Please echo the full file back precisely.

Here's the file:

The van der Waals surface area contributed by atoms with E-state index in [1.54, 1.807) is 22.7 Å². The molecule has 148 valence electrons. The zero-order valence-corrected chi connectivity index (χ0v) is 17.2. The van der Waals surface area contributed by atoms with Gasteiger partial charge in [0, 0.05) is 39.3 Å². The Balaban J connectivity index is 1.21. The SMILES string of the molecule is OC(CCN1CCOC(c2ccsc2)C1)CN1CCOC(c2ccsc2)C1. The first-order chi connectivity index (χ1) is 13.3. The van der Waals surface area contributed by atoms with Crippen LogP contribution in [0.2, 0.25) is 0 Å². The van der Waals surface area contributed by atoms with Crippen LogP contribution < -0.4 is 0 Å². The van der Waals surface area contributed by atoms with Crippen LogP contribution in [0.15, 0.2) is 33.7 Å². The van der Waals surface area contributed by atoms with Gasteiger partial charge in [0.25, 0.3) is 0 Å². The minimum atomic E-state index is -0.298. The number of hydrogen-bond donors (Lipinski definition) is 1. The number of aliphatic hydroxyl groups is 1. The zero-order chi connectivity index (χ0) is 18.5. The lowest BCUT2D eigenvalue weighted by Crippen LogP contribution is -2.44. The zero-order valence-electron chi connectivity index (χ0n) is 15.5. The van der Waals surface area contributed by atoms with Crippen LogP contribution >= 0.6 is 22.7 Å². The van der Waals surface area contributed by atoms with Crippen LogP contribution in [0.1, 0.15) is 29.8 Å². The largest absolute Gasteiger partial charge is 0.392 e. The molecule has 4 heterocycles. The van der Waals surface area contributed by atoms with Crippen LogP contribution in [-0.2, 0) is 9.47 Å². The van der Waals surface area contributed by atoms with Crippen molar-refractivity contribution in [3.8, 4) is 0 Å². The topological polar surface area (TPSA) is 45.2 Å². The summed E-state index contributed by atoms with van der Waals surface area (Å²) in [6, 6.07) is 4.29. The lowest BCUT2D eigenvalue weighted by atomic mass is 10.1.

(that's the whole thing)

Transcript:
The van der Waals surface area contributed by atoms with E-state index in [1.54, 1.807) is 22.7 Å². The molecule has 148 valence electrons. The zero-order valence-corrected chi connectivity index (χ0v) is 17.2. The van der Waals surface area contributed by atoms with Gasteiger partial charge in [0, 0.05) is 39.3 Å². The Balaban J connectivity index is 1.21. The SMILES string of the molecule is OC(CCN1CCOC(c2ccsc2)C1)CN1CCOC(c2ccsc2)C1. The first-order chi connectivity index (χ1) is 13.3. The van der Waals surface area contributed by atoms with Crippen LogP contribution in [0.2, 0.25) is 0 Å². The van der Waals surface area contributed by atoms with Crippen LogP contribution < -0.4 is 0 Å². The van der Waals surface area contributed by atoms with Crippen LogP contribution in [0.15, 0.2) is 33.7 Å². The van der Waals surface area contributed by atoms with Gasteiger partial charge in [0.25, 0.3) is 0 Å². The minimum atomic E-state index is -0.298. The number of hydrogen-bond donors (Lipinski definition) is 1. The number of aliphatic hydroxyl groups is 1. The zero-order chi connectivity index (χ0) is 18.5. The lowest BCUT2D eigenvalue weighted by Crippen LogP contribution is -2.44. The zero-order valence-electron chi connectivity index (χ0n) is 15.5. The van der Waals surface area contributed by atoms with Crippen LogP contribution >= 0.6 is 22.7 Å². The van der Waals surface area contributed by atoms with Crippen LogP contribution in [0.1, 0.15) is 29.8 Å². The largest absolute Gasteiger partial charge is 0.392 e. The molecule has 4 heterocycles. The van der Waals surface area contributed by atoms with Crippen LogP contribution in [-0.2, 0) is 9.47 Å². The van der Waals surface area contributed by atoms with Crippen molar-refractivity contribution in [3.8, 4) is 0 Å². The topological polar surface area (TPSA) is 45.2 Å². The summed E-state index contributed by atoms with van der Waals surface area (Å²) in [6, 6.07) is 4.29. The lowest BCUT2D eigenvalue weighted by atomic mass is 10.1.